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Spa Academy Askern

Spa Academy Askern

Early Reading

Spa Academy Askern is determined that every pupil will learn to read, regardless of their background, needs or abilities. We aim to ensure all pupils, including the weakest readers, make sufficient progress to meet or exceed age-related expectations. Our Literature-Led Curriculum triangulates the stories, poems, rhymes and non-fiction that we have chosen to develop pupils’ vocabulary, language comprehension and love of reading - pupils are familiar with and enjoy listening to a wide range of stories, poems, rhymes and non-fiction.

We work collaboratively with our infant feeders to support the ambition that all pupils have mastered phonics in Year 2 (or before). However, some pupils join Spa Academy Askern in Year 3, still requiring phonics teaching and it is vital that we quickly ensure these pupils catch-up through rigorous and timely intervention. Our approach to phonics ensures:

  • the sequence of reading books shows a cumulative progression in phonics knowledge that is matched closely to the school’s phonics programme. Staff give pupils sufficient practice in reading and re-reading books that match the grapheme-phoneme correspondences they know, both at school and at home. 

  • we continue with a teaching programme of systematic, synthetic phonics that is taught from the beginning of reception in our infant feeders, where pupils still require this.

  • the ongoing assessment of pupils’ phonics progress is sufficiently frequent and detailed to identify any pupil who is falling behind the programme’s pace. If they do fall behind, targeted support is given immediately. 

  • the school is developing sufficient expertise in the teaching of phonics and reading.

 

Decodable books

We aim to ensure that all children learning to read are given decodable reading books ‑ that is, books that are ‘closely matched to pupils’ developing phonic knowledge and knowledge of common exception words’ ‑ to read in school and practise at home. Pupils access RWI Phonics read and take home a copy of their latest read, with sounds and words they are familiar with. Similarly, pupils accessing RWI Fresh Start read and take home the anthology that is aligned with their current module.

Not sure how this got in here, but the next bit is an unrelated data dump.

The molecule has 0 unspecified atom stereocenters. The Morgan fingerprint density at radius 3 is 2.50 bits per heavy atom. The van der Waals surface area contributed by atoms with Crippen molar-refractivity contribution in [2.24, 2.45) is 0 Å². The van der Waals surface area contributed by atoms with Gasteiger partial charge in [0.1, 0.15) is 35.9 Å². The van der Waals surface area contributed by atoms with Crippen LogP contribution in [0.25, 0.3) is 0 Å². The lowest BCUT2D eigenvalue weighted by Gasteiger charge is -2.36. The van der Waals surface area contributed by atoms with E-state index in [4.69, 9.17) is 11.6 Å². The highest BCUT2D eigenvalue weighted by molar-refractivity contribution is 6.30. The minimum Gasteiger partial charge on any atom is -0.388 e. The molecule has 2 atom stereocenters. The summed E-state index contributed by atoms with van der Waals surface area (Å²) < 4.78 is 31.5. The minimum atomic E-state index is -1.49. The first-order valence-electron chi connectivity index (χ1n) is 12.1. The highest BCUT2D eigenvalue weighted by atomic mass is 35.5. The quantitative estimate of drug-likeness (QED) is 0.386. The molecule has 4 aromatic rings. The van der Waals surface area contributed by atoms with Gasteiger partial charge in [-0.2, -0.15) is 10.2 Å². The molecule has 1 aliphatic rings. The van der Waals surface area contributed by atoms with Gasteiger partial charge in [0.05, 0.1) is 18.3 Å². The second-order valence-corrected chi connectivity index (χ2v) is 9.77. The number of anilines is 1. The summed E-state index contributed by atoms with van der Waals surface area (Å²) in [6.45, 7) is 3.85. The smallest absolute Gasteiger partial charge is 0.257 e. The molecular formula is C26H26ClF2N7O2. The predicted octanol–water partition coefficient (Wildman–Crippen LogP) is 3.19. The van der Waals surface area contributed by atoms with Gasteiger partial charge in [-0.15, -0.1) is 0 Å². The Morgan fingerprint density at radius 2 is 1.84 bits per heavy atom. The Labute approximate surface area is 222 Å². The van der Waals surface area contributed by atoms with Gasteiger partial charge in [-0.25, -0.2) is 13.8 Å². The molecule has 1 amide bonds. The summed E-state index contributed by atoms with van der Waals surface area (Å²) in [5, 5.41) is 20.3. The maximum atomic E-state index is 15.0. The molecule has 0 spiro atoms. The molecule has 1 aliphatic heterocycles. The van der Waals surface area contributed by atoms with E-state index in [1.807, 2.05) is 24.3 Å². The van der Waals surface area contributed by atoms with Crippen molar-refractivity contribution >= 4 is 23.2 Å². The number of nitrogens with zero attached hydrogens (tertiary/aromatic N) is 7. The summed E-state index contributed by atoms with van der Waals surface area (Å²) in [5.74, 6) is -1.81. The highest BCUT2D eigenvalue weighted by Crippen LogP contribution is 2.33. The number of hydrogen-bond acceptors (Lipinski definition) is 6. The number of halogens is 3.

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See the source imageAll pupils accessing these interventions have a personalised flashcard set, for both school and home, containing the sounds they have been taught. This allows for confident practise at home as well as regular practise throughout the day in school.

Where appropriate, pupils also use sound blending books, to support practise at home and school. 

See the source image

 

 

 

 

 

Communication with Parents/Carers

Making sure that parents/carers are informed of their child's progress in reading is vital. Pupils identified as requiring Read Write Inc Phonics or Fresh Start are:

  • At the beginning of the programme to outline the programme and how progress can be supported at home through the use of storybooks (Phonics), anthologies (Fresh Start) and flashcards (both).
  • At regular intervals, celebrating success and strategies that could further support at home. 
  • Every time a pupil moves into a new story set (phonics) or module group (Fresh Start).

 

Age-appropriate literature

Providing catch-up teaching is vital. To continue to develop these pupils’ language and vocabulary, whilst taking part in the RWI programme, and encourage a love of reading, our curriculum ensures that they listen to and discuss the same texts that their peers read in their English lessons. For example, the high-quality, age-appropriate, vocabulary and knowledge-rich texts in our Literature-Led Curriculum are delivered through writing sessions and also daily storytime. However - as the DfE's 'Reading Framework' outlines 'asking them [struggling readers] to read the texts by themselves and complete written comprehension activities wastes their time and further demoralises them, because their decoding skills do not yet allow them to read well enough. Written composition might also be too challenging for most of them.' Once secure in their decoding knowledge, through the above SSP programmes, pupils move in to whole-class reading sessions. 

 

Professional Development

Effective professional development is likely to be sustained over time, involve expert support, coaching and opportunities for collaboration.

Professional development for the teaching of early reading includes:

  • Instructional coaching from senior/subject leads and between staff
  • Whole-school development of routines and reinforcement
  • CPD Pathways through Read, Write, Inc
  • Challenge partnerships with local feeder infant schools, supporting our early reading development
  • Inductions for ECTs and new staff